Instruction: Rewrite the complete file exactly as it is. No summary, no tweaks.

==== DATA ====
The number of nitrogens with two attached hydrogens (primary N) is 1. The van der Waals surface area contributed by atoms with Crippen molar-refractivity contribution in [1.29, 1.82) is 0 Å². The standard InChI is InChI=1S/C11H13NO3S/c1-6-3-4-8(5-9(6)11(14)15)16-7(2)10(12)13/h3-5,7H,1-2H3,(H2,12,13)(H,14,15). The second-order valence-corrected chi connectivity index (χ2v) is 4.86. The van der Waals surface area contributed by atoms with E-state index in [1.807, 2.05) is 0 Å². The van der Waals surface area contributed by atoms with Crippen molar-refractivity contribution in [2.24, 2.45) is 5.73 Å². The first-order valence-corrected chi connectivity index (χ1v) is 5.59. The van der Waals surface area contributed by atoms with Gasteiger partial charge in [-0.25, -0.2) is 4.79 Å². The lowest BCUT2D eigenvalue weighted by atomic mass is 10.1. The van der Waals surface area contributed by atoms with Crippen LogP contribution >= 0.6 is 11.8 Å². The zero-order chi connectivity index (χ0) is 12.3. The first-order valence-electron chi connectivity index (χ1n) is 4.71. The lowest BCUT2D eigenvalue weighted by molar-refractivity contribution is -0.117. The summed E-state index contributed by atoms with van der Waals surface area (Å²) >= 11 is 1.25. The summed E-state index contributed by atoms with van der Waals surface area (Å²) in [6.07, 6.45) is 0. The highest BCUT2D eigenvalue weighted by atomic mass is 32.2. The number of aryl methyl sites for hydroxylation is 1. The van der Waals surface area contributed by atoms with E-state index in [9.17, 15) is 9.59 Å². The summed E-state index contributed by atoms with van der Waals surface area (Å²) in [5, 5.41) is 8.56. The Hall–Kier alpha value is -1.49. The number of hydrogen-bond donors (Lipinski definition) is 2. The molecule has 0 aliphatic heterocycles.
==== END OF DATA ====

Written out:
The number of nitrogens with two attached hydrogens (primary N) is 1. The van der Waals surface area contributed by atoms with Crippen molar-refractivity contribution in [1.29, 1.82) is 0 Å². The standard InChI is InChI=1S/C11H13NO3S/c1-6-3-4-8(5-9(6)11(14)15)16-7(2)10(12)13/h3-5,7H,1-2H3,(H2,12,13)(H,14,15). The second-order valence-corrected chi connectivity index (χ2v) is 4.86. The van der Waals surface area contributed by atoms with E-state index in [1.807, 2.05) is 0 Å². The van der Waals surface area contributed by atoms with Crippen molar-refractivity contribution in [2.24, 2.45) is 5.73 Å². The first-order valence-corrected chi connectivity index (χ1v) is 5.59. The van der Waals surface area contributed by atoms with Gasteiger partial charge in [-0.25, -0.2) is 4.79 Å². The lowest BCUT2D eigenvalue weighted by atomic mass is 10.1. The van der Waals surface area contributed by atoms with Crippen LogP contribution >= 0.6 is 11.8 Å². The zero-order chi connectivity index (χ0) is 12.3. The first-order valence-electron chi connectivity index (χ1n) is 4.71. The lowest BCUT2D eigenvalue weighted by molar-refractivity contribution is -0.117. The summed E-state index contributed by atoms with van der Waals surface area (Å²) >= 11 is 1.25. The summed E-state index contributed by atoms with van der Waals surface area (Å²) in [6.07, 6.45) is 0. The highest BCUT2D eigenvalue weighted by atomic mass is 32.2. The number of aryl methyl sites for hydroxylation is 1. The van der Waals surface area contributed by atoms with E-state index in [9.17, 15) is 9.59 Å². The summed E-state index contributed by atoms with van der Waals surface area (Å²) in [5, 5.41) is 8.56. The Hall–Kier alpha value is -1.49. The number of hydrogen-bond donors (Lipinski definition) is 2. The molecule has 0 aliphatic heterocycles.